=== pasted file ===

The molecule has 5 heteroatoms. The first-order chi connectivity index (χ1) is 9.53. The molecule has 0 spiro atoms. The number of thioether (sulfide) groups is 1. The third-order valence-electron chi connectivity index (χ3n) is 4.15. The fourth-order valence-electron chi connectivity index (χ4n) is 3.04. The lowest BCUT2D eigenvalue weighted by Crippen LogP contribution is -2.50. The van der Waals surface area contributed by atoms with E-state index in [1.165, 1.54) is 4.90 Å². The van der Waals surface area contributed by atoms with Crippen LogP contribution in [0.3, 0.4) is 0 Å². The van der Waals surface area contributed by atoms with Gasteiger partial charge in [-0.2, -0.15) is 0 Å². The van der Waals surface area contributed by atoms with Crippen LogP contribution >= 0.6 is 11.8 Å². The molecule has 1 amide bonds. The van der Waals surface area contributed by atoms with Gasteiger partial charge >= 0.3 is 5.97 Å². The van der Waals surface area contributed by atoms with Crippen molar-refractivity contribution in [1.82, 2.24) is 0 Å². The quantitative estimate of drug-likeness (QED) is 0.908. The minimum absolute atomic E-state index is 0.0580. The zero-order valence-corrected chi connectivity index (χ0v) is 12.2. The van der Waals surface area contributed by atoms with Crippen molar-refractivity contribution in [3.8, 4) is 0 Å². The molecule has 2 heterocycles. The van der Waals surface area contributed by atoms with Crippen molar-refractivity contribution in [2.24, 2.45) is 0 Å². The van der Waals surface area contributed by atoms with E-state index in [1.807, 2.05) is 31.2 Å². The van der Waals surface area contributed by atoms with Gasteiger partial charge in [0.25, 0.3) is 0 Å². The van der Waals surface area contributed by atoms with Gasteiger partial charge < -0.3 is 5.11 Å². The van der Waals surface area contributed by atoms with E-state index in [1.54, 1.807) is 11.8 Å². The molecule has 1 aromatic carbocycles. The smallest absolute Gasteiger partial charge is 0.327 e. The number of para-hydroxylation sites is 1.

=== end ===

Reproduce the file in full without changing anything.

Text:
The molecule has 5 heteroatoms. The first-order chi connectivity index (χ1) is 9.53. The molecule has 0 spiro atoms. The number of thioether (sulfide) groups is 1. The third-order valence-electron chi connectivity index (χ3n) is 4.15. The fourth-order valence-electron chi connectivity index (χ4n) is 3.04. The lowest BCUT2D eigenvalue weighted by Crippen LogP contribution is -2.50. The van der Waals surface area contributed by atoms with E-state index in [1.165, 1.54) is 4.90 Å². The van der Waals surface area contributed by atoms with Crippen LogP contribution in [0.3, 0.4) is 0 Å². The van der Waals surface area contributed by atoms with Gasteiger partial charge in [-0.2, -0.15) is 0 Å². The van der Waals surface area contributed by atoms with Crippen LogP contribution >= 0.6 is 11.8 Å². The molecule has 1 amide bonds. The van der Waals surface area contributed by atoms with Gasteiger partial charge >= 0.3 is 5.97 Å². The van der Waals surface area contributed by atoms with Crippen molar-refractivity contribution in [1.82, 2.24) is 0 Å². The quantitative estimate of drug-likeness (QED) is 0.908. The minimum absolute atomic E-state index is 0.0580. The zero-order valence-corrected chi connectivity index (χ0v) is 12.2. The van der Waals surface area contributed by atoms with Crippen molar-refractivity contribution in [3.8, 4) is 0 Å². The molecule has 2 heterocycles. The van der Waals surface area contributed by atoms with Crippen molar-refractivity contribution in [2.24, 2.45) is 0 Å². The van der Waals surface area contributed by atoms with E-state index in [1.807, 2.05) is 31.2 Å². The van der Waals surface area contributed by atoms with Gasteiger partial charge in [0.25, 0.3) is 0 Å². The van der Waals surface area contributed by atoms with Gasteiger partial charge < -0.3 is 5.11 Å². The van der Waals surface area contributed by atoms with E-state index in [1.54, 1.807) is 11.8 Å². The molecule has 1 aromatic carbocycles. The smallest absolute Gasteiger partial charge is 0.327 e. The number of para-hydroxylation sites is 1.